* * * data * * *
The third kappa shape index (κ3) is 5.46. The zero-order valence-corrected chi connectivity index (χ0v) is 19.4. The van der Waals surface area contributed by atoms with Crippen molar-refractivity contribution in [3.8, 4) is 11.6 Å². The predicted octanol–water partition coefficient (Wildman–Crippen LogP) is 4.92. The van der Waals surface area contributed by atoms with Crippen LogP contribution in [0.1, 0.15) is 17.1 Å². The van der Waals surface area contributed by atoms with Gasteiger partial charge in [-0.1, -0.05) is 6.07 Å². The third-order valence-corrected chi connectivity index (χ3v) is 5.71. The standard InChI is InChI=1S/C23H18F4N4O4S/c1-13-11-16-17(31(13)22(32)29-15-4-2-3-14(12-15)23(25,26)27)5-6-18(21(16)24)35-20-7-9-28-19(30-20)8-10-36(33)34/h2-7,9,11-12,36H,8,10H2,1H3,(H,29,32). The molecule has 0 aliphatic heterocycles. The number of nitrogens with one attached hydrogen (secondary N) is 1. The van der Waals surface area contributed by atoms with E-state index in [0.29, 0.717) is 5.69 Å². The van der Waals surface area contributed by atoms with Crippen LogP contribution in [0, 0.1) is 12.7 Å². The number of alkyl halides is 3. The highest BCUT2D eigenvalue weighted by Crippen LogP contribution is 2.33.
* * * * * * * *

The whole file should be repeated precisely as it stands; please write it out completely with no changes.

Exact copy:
The third kappa shape index (κ3) is 5.46. The zero-order valence-corrected chi connectivity index (χ0v) is 19.4. The van der Waals surface area contributed by atoms with Crippen molar-refractivity contribution in [3.8, 4) is 11.6 Å². The predicted octanol–water partition coefficient (Wildman–Crippen LogP) is 4.92. The van der Waals surface area contributed by atoms with Crippen LogP contribution in [0.1, 0.15) is 17.1 Å². The van der Waals surface area contributed by atoms with Gasteiger partial charge in [-0.1, -0.05) is 6.07 Å². The third-order valence-corrected chi connectivity index (χ3v) is 5.71. The standard InChI is InChI=1S/C23H18F4N4O4S/c1-13-11-16-17(31(13)22(32)29-15-4-2-3-14(12-15)23(25,26)27)5-6-18(21(16)24)35-20-7-9-28-19(30-20)8-10-36(33)34/h2-7,9,11-12,36H,8,10H2,1H3,(H,29,32). The molecule has 0 aliphatic heterocycles. The number of nitrogens with one attached hydrogen (secondary N) is 1. The van der Waals surface area contributed by atoms with E-state index in [0.29, 0.717) is 5.69 Å². The van der Waals surface area contributed by atoms with Crippen LogP contribution in [0, 0.1) is 12.7 Å². The number of alkyl halides is 3. The highest BCUT2D eigenvalue weighted by Crippen LogP contribution is 2.33.